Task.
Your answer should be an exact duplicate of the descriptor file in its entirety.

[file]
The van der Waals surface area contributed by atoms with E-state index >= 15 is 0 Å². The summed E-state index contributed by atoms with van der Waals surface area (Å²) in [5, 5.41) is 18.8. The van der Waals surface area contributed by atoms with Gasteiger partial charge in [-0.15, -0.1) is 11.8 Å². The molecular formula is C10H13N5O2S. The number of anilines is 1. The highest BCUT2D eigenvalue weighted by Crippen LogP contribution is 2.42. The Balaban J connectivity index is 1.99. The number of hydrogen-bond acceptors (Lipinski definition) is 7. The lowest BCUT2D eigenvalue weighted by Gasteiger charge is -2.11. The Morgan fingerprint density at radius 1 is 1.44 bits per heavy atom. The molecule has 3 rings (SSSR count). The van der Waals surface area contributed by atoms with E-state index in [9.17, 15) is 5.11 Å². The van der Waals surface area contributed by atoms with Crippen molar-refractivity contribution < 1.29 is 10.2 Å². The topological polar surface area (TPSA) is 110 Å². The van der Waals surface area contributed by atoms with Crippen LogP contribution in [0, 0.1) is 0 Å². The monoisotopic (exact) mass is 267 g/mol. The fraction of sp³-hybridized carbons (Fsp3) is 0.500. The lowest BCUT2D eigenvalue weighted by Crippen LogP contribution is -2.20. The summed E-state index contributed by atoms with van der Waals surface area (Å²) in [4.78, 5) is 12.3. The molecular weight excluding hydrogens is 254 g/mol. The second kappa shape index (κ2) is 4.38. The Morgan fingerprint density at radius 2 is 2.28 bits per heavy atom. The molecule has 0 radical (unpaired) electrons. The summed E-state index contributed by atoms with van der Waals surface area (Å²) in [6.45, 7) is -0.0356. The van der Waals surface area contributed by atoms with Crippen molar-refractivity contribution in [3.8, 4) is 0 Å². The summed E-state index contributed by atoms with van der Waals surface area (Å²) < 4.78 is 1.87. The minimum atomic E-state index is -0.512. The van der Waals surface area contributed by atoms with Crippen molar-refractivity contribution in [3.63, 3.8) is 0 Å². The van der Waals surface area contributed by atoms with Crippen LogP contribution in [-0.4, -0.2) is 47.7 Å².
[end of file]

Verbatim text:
The van der Waals surface area contributed by atoms with E-state index >= 15 is 0 Å². The summed E-state index contributed by atoms with van der Waals surface area (Å²) in [5, 5.41) is 18.8. The van der Waals surface area contributed by atoms with Gasteiger partial charge in [-0.15, -0.1) is 11.8 Å². The molecular formula is C10H13N5O2S. The number of anilines is 1. The highest BCUT2D eigenvalue weighted by Crippen LogP contribution is 2.42. The Balaban J connectivity index is 1.99. The number of hydrogen-bond acceptors (Lipinski definition) is 7. The lowest BCUT2D eigenvalue weighted by Gasteiger charge is -2.11. The Morgan fingerprint density at radius 1 is 1.44 bits per heavy atom. The molecule has 3 rings (SSSR count). The van der Waals surface area contributed by atoms with E-state index in [9.17, 15) is 5.11 Å². The van der Waals surface area contributed by atoms with Crippen molar-refractivity contribution < 1.29 is 10.2 Å². The topological polar surface area (TPSA) is 110 Å². The van der Waals surface area contributed by atoms with Crippen LogP contribution in [0, 0.1) is 0 Å². The monoisotopic (exact) mass is 267 g/mol. The fraction of sp³-hybridized carbons (Fsp3) is 0.500. The lowest BCUT2D eigenvalue weighted by Crippen LogP contribution is -2.20. The summed E-state index contributed by atoms with van der Waals surface area (Å²) in [4.78, 5) is 12.3. The molecular weight excluding hydrogens is 254 g/mol. The second kappa shape index (κ2) is 4.38. The Morgan fingerprint density at radius 2 is 2.28 bits per heavy atom. The molecule has 0 radical (unpaired) electrons. The summed E-state index contributed by atoms with van der Waals surface area (Å²) in [6.45, 7) is -0.0356. The van der Waals surface area contributed by atoms with Crippen molar-refractivity contribution in [3.8, 4) is 0 Å². The summed E-state index contributed by atoms with van der Waals surface area (Å²) < 4.78 is 1.87. The minimum atomic E-state index is -0.512. The van der Waals surface area contributed by atoms with Crippen molar-refractivity contribution in [3.63, 3.8) is 0 Å². The van der Waals surface area contributed by atoms with Crippen LogP contribution in [-0.4, -0.2) is 47.7 Å².